Chicago loses Mars Wrigley US candy headquarters bid to New Jersey, takes 200 jobs with it
A year after announcing the Mars Wrigley Confectionery project, the candy giant will scrap its plans to expand its Chicago presence and instead encamp in Newark, New Jersey.
Chicago, home to Mars Wrigley Confectionery’s global headquarters, has lost out on a deal that would have entailed the leading sweets brand basing its U.S. headquarters in the Windy City. According to the Chicago Tribune, Newark, New Jersey will instead be hosting Mars Wrigley’s central U.S. site.
The decision will require outsourcing 200 existing Chicago jobs to New Jersey, most of which will be absorbed by the new Newark plant, while others will go to existing offices in Hackettstown. Mars Wrigley’s global headquarters, as well as Mars Food’s North American offices will reportedly remain in Chicago. These offices, together with Mars’s five Chicago factories, account for 2,400 jobs.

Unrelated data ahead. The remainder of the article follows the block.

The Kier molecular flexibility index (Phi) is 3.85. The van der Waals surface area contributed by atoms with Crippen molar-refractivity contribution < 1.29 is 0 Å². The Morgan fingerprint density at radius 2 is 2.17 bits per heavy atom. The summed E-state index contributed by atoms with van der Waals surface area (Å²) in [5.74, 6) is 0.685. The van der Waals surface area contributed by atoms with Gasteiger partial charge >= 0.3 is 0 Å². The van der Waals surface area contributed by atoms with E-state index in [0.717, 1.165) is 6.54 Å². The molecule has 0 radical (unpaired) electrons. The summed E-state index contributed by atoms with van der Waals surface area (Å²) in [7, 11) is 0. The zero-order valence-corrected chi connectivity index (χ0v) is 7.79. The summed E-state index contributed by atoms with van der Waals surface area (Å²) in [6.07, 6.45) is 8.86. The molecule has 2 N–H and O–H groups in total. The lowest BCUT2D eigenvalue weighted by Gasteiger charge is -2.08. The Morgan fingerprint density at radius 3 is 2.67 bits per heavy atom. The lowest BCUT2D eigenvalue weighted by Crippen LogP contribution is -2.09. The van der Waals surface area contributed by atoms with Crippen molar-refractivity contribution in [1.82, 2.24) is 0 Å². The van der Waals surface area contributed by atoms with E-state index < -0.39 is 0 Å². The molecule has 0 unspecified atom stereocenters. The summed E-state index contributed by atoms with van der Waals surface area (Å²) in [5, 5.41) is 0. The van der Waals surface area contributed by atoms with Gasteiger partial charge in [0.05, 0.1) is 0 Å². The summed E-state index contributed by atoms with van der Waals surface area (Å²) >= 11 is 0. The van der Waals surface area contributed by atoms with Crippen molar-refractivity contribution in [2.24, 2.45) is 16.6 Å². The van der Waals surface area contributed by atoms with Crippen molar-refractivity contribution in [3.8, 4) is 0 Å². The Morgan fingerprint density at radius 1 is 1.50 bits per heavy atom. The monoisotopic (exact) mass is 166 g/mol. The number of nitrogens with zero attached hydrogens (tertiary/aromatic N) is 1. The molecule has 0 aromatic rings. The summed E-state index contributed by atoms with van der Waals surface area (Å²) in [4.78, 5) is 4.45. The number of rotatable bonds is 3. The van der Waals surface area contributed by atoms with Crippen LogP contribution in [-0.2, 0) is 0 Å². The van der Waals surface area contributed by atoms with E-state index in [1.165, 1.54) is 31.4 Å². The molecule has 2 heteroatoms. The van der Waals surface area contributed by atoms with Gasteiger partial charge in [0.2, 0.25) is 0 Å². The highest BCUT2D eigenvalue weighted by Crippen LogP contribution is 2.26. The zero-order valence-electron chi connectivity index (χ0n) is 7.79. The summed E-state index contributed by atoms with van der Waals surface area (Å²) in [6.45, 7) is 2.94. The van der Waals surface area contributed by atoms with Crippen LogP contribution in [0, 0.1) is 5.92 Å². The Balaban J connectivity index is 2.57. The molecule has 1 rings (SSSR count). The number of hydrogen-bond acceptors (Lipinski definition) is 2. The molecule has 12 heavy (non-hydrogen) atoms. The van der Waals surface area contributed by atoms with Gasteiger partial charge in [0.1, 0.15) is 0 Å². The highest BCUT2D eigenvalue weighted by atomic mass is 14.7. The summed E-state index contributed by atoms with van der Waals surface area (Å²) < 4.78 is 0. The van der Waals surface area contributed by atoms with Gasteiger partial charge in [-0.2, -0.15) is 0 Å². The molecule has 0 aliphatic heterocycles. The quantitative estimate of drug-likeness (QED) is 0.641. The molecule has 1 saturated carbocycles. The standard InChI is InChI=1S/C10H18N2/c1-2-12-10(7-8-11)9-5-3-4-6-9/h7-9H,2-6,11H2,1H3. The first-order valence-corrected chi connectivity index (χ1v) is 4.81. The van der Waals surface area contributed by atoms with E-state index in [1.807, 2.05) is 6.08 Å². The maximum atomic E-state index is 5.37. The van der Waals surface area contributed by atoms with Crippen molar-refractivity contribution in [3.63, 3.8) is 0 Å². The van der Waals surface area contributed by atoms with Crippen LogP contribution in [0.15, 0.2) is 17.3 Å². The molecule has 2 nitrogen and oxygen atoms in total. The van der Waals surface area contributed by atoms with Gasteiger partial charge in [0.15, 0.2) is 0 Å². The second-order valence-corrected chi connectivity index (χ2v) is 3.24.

Had Mars chosen to settle in Chicago, however, the city would have netted 370 jobs from the New Jersey offices.
Greg Klinzman, a spokesman for Mayor Rahm Emanuel told the Tribune in an email, “We look forward to continuing to work closely with the company, across its many business lines, to continue to increase its presence in Chicago.”
The decision comes one year after the Mars, Inc. first unveiled the integration of its Mars Chocolate and Mars Wrigley segments, thus establishing Mars Wrigley Confectionary. The Mars Wrigley Confectionary rubric oversees familiar chocolate and chewing gum brands such as Snickers, M&Ms and Orbit.
“Mars Wrigley Confectionery brings together two great businesses,” Wrigley Global President Martin Radvan said in a press release at the time, “strengthening our ability to create win-win relationships with our customers and improving our opportunities to address dynamic retail and consumer trends together.”
The loss comes on the heels of a short string of success Chicago has found striking notable deals with some other big-name enterprises. Grocery delivery service Peapod announced plans in October to relocate its suburban headquarters in the city, bringing with it 300 jobs. Walgreens also opted to invest in the Windy City raising its Chicago workforce by 300, migrating jobs from Deerfield, Illinois.
In contrast to the statewide trend, Chicago has managed to attract a stream of gainful employment, though it still lags behind the national economy by some measures. The Mars Wrigley decision disrupts this hopeful trajectory. In the meantime, the city waits in anticipation for the verdict on its ambitious Amazon bid.